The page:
|21||Administering Clients for .NET Framework Mobile Code||405|
|22||Administering Isolated Storage and Cryptography Settings in the .NET Framework||413|
|Pt. V||.NET Framework Security for Developers||437|
|23||Creating Secure Code: What All .NET Framework Developers Need to Know||439|
|24||Architecting a Secure Assembly||449|
|25||Implementing a Secure Assembly||463|
|26||Testing a Secured Assembly||529|
|27||Writing a Secure Web Site Using ASP.NET||553|
|28||Writing a Secure Web Application in the .NET Development Platform||571|
|29||Writing a Semi-Trusted Application||591|
|30||Using Cryptography with the .NET Framework: The Basics||609|
|31||Using Cryptography with the .NET Framework: Advanced Topics||669|
|32||Using Cryptography with the .NET Framework: Creating and Verifying XML Digital Signatures||699|
Whether you are a developer, administrator, or end user, this book will help you make the most of the .NET Framework security system and create, control, deploy, and use secure .NET applications.
Our primary goal in writing this book is to explain the .NET Framework securitysystem in detail and make it easy to understand. As a group, the authors have over 10 years of combined experience as members of the .NET Framework securityproduct team at Microsoft. We have gathered together in this book our combinedadvice, experience, and wisdom to help you make the .NET Framework securitysystem best serve your needs. We hope that you will find this book useful not only as an introduction to the fundamental security features of the .NET Framework but also as a frequent desktop reference as you author or administer applications.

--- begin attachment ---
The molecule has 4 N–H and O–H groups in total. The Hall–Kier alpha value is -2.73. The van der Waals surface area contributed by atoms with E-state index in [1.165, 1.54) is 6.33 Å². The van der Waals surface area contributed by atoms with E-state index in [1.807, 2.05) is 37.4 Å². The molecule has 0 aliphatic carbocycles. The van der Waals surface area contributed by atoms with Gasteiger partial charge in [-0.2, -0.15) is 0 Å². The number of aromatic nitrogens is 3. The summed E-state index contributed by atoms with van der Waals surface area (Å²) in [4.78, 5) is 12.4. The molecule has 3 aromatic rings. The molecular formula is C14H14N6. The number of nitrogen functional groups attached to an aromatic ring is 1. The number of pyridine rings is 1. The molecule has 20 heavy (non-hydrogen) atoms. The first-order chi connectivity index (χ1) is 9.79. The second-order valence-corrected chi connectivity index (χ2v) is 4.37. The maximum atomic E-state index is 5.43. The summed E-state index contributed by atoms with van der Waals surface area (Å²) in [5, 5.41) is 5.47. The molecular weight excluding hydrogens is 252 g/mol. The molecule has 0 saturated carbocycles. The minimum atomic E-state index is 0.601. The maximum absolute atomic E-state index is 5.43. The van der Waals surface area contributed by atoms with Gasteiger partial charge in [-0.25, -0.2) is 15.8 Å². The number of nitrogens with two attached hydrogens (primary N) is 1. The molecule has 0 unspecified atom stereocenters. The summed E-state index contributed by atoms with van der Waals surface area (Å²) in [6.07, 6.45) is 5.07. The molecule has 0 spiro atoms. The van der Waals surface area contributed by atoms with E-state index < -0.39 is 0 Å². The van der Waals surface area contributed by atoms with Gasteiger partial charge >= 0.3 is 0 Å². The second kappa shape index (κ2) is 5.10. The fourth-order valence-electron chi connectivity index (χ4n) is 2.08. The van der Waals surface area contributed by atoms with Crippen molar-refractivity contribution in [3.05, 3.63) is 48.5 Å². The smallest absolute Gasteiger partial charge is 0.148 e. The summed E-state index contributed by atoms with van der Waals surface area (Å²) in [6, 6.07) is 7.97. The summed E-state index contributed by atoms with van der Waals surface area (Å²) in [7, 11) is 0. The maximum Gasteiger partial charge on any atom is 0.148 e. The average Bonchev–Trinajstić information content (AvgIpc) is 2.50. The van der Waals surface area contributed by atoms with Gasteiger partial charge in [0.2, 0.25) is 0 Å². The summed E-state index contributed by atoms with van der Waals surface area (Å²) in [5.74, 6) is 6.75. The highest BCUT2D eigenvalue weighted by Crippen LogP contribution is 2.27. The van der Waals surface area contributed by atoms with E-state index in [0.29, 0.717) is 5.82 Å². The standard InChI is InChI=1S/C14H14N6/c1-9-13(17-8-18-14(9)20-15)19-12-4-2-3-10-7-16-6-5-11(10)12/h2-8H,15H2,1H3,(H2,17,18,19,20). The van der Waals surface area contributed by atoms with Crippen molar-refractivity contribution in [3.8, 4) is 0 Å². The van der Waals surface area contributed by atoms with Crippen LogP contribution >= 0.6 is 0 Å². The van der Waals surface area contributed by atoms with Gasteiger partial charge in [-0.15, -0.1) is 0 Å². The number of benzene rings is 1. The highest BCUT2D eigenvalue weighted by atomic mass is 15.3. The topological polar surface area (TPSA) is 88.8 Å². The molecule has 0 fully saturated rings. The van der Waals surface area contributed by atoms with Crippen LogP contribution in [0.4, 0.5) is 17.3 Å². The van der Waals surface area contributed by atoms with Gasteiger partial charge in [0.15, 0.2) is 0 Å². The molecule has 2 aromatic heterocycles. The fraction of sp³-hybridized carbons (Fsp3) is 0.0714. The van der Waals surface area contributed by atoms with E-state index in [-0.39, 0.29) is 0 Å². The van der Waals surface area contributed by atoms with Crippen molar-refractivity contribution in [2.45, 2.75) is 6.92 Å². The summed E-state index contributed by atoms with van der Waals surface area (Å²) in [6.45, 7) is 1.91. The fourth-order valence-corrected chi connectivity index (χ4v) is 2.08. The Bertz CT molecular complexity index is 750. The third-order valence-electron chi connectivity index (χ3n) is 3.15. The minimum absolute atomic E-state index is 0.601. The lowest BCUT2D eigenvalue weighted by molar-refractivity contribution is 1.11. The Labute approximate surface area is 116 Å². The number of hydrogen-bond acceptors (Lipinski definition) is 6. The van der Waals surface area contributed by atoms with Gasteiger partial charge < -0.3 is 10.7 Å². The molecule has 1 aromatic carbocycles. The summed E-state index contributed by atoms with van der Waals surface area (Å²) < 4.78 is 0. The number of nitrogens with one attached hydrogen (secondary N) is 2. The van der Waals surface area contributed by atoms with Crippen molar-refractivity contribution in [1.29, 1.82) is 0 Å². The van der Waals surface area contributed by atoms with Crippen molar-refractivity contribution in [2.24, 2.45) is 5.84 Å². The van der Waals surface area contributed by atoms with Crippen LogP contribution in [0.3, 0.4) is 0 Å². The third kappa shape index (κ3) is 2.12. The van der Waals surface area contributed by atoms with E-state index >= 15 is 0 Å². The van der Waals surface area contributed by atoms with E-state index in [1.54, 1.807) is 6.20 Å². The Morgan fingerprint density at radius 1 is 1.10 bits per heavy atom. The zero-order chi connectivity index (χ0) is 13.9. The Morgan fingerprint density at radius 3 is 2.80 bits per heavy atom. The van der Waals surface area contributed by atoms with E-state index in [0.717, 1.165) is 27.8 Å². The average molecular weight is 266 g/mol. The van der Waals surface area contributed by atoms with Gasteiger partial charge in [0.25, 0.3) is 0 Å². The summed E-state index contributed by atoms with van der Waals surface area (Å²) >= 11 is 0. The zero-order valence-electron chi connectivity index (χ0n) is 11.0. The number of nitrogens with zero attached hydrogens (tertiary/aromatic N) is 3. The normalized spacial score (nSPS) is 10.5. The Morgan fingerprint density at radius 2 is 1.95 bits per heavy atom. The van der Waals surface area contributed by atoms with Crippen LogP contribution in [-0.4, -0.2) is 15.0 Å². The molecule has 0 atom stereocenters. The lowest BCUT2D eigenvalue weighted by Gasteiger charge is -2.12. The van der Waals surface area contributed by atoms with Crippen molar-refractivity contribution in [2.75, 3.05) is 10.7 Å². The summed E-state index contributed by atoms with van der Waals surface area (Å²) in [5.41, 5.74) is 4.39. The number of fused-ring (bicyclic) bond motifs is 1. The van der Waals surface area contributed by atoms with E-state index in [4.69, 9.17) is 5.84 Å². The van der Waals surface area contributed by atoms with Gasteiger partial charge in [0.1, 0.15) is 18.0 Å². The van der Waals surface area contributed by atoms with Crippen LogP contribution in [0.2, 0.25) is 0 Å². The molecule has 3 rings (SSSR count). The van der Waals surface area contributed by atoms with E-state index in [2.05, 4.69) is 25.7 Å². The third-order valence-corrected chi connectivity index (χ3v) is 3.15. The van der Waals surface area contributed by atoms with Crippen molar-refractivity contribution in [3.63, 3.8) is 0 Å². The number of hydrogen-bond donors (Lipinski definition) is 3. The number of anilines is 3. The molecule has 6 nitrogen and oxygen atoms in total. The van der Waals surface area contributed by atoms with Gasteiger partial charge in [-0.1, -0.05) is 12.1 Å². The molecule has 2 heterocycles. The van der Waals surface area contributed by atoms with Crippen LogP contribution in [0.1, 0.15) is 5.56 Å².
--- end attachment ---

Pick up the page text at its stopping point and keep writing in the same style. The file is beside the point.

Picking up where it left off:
This book is designed to serve the security needs of .NET developers, administrators, and end users. Developers who are currently writing code in one or more .NET languages (or planning to start a coding project) will find detailed instructions on how to perform security checks, how to write code conforming to the "principle of leastprivilege," and how to include security in your software architectures from the outset. For example, we will teach you how to use cryptographic strong names to protect your programs from outside modification and guarantee that they run with the same shared libraries with which you intended for them to run. We will also demonstrate how to create "semipublic" application programming interfaces (APIs) that can only be called by identities you specify. Debugging security exceptions and interpreting the data returned by the Common Language Runtime when your code is denied access to some protected operation are also covered in this book. Everything you need to know to develop secure components and applications iscontained herein.